Getting ready to sell a property? If so, what you’ll be most interested in is making sure you can get as much money for it as possible. There are numerous factors that drive property prices up and down, some of which are readily in your control, and some of which aren’t. Regardless, it’s a good idea to go into any property sale having a good idea about what is realistically achievable for the property you’re selling so you don’t overprice it. Overpricing a property will mean it sits on the market for longer, which will unfortunately turn potential buyers off, even if you later reduce the price.
So, what factors are affecting your property value? Here are the big 5.
Location is by far the biggest factor in how much a property can sell for. The most desirable locations will drive up property prices, in most cases, regardless of what the property actually offers. If the location is desirable enough, the plot alone will be the biggest selling point.
Of course, the opposite can also be true. Neighborhoods known for violence or homes in dying-out small towns in the middle of nowhere will find their location drags down the value of their property. In cases like this, it often isn’t worth improving a property beyond a certain point because you’ll never be able to make your money back.
If you’re not sure how your property’s location will affect the sale, consider:
- How quickly other homes are selling in the area
- Whether your area is particularly desirable as a vacation destination or to be close to a good school
- How close it is to major highways and public transportation
- What local amenities it has nearby (think about stores, attractions, nature)
- Whether there are any features nearby many people won’t want to live near (such as a noisy road, factory, jail, music venue or nightclub, racetrack, and so on)
- Local crime rates
- Any local history that’s less desirable (while many people will not be worried about this if it was an isolated incident, being on or near a street that was the recent location of a homicide or similar can affect your property price)
If your location isn’t sought after, or has some negative history, you will likely find it pulls down the value of your property.
While open-plan homes may be in fashion, there will always be people who love a cozy home with lots of individual rooms to make their own. What’s less desirable, however, are homes that have an unusual layout. For example, while shotgun-style homes are common in many areas of the south, and even desirable in areas like New Orleans, many people do not like the style.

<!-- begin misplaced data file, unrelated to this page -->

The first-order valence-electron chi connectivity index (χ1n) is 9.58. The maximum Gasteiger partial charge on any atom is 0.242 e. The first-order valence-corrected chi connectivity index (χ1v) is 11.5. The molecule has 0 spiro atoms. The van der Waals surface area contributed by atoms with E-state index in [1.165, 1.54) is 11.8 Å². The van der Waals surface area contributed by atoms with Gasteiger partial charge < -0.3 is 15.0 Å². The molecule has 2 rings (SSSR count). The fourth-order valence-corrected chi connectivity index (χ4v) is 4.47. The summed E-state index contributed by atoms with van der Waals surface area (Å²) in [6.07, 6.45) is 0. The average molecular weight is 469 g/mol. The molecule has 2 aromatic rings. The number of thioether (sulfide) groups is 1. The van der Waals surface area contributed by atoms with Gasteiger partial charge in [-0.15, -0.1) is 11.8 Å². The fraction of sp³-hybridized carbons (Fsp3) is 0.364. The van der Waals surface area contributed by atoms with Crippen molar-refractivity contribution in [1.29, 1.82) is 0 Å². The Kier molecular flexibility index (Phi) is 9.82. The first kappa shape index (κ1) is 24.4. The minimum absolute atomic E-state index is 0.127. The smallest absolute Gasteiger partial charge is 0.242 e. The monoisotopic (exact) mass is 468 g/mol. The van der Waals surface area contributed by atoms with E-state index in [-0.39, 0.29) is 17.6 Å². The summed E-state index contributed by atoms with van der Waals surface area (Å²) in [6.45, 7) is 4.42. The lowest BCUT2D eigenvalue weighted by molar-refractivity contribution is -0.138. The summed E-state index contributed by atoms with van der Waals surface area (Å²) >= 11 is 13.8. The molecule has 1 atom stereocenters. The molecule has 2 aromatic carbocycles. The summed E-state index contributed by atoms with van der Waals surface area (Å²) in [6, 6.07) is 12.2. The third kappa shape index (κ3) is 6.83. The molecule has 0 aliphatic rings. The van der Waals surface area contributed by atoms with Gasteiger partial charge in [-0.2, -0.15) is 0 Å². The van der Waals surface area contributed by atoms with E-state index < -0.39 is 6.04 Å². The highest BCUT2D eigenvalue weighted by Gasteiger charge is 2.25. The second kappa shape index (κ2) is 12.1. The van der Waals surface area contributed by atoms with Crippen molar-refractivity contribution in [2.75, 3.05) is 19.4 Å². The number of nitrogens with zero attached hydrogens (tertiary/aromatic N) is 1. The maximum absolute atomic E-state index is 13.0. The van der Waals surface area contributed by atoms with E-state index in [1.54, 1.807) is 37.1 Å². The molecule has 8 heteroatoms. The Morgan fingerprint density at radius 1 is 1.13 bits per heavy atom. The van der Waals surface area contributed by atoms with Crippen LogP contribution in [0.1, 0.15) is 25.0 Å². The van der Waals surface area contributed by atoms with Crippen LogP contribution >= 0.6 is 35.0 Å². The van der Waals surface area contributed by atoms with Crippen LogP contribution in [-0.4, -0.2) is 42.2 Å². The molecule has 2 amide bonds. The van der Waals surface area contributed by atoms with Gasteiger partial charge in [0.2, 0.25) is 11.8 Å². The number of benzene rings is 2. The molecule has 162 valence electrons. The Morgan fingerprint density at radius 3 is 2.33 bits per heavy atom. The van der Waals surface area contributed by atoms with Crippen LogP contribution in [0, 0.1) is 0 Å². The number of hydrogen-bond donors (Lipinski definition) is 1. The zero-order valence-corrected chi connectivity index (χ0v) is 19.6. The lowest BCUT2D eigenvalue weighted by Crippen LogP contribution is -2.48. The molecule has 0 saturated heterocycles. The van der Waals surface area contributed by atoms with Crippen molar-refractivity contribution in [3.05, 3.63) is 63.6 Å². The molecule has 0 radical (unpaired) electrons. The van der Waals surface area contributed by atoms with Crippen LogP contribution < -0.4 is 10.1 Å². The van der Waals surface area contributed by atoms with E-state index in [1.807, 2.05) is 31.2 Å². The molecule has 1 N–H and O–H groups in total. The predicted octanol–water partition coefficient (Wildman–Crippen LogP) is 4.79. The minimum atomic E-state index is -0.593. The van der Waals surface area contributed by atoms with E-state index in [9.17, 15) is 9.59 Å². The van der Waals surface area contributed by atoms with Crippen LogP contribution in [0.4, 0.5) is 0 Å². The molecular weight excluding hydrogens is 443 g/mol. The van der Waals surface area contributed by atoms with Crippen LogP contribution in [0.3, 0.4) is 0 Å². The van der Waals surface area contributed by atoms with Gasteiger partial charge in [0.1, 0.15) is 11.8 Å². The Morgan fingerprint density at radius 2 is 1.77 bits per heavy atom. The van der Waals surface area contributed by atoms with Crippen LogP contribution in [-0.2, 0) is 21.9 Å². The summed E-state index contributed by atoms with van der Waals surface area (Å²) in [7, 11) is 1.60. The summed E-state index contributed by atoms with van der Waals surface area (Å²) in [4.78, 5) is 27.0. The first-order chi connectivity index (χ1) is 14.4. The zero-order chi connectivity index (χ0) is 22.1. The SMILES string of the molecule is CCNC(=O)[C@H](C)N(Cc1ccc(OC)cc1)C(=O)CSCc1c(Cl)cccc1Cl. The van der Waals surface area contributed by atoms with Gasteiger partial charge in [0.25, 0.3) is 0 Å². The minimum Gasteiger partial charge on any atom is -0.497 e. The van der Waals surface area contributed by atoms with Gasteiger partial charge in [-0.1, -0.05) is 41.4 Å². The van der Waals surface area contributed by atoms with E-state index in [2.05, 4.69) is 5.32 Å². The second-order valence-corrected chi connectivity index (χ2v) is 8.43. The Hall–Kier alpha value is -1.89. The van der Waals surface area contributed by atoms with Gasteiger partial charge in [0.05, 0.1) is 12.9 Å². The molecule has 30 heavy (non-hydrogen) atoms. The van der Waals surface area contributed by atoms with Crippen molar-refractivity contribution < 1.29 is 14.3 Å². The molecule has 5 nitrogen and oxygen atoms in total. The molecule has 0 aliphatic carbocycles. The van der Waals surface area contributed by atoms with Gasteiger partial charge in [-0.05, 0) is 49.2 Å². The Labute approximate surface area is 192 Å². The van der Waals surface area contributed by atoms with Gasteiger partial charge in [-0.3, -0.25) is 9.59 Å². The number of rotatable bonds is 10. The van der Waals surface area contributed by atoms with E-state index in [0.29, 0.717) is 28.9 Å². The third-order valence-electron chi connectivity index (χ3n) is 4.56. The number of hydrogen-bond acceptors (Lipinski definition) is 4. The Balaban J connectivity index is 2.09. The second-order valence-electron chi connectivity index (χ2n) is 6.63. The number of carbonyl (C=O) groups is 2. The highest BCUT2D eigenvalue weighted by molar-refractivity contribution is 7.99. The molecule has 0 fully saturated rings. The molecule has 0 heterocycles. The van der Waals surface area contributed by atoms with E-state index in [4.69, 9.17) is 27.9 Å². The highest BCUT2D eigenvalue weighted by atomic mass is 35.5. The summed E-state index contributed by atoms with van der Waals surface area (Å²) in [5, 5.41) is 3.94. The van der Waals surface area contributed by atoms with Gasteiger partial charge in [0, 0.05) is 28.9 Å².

If you don’t know, a shotgun home is a long, narrow home with the front door on the short side, with the rooms leading one after another through the house. Unless they’ve been updated, they rarely have a hallway for you to reach the rooms further back in the house. That means you often have to pass through a bedroom to reach one further back in the home.
Any time you have to walk through a room to reach another room, you will likely find your home’s value decreases – especially if it’s a bedroom.
There are a lot of people who adore old homes, with their history and character. However, the people who are willing to live in and maintain a historical home are in the minority, especially if the home needs some updating to get it up to modern standards. If your home is on the older side and needs some updating (doesn’t have double glazing, good insulation, and so on), you will find it takes longer to sell and sells for less than more modern homes in the area.
In a desirable area, a small property will still fetch a good price, but there’s no escaping the fact that it’s a case of the smaller the home, the less you can sell it for. A 3-bedroom home will always cost less than a 4-bedroom home. One with two living rooms will be more desirable than one with one.
In some cases, other features can negate the downsides of a smaller property (for example, many people would rather have a large garage than an extra bedroom). More isn’t always better if it means there’s “less” of another feature, but in general, the bigger the property, the more you’ll be able to sell it for.
In general, homes are worth less in the winter than they are in the summer. Why? Because people tend to hunker down in the winter and put off moving until spring, and so there’s less demand. The other factor is that, unless you live in a warm state like Florida, the world just isn’t as beautiful in winter. Your home which may have a lush backyard and manicured flowerbed in the front yard most of the year will look barren in winter. The lack of life around your home may make it feel less homely.
If you must sell in late fall or in winter, make sure you think about ways to make your home look as attractive as possible. Keep the driveway and walkways clear and salted, and turn the heat up a little in the house for viewings so people quickly warm up while exploring the home.
How to Sell Your Home When the Odds Are Against You
Some of these issues are more challenging than others, but if you’re looking to sell a property in Massachusetts that needs some TLC you don’t have the time or desire to give, we can help. We buy properties in as-is condition throughout Massachusetts, meaning you can sell without investing in costly repairs or updates. All you need to do is reach out to us with a few details about the property and we’ll send you our best cash offer. You’re under no obligation to accept, but if you do, we can close in as little as 2 weeks. To find out more or to get your offer, click here.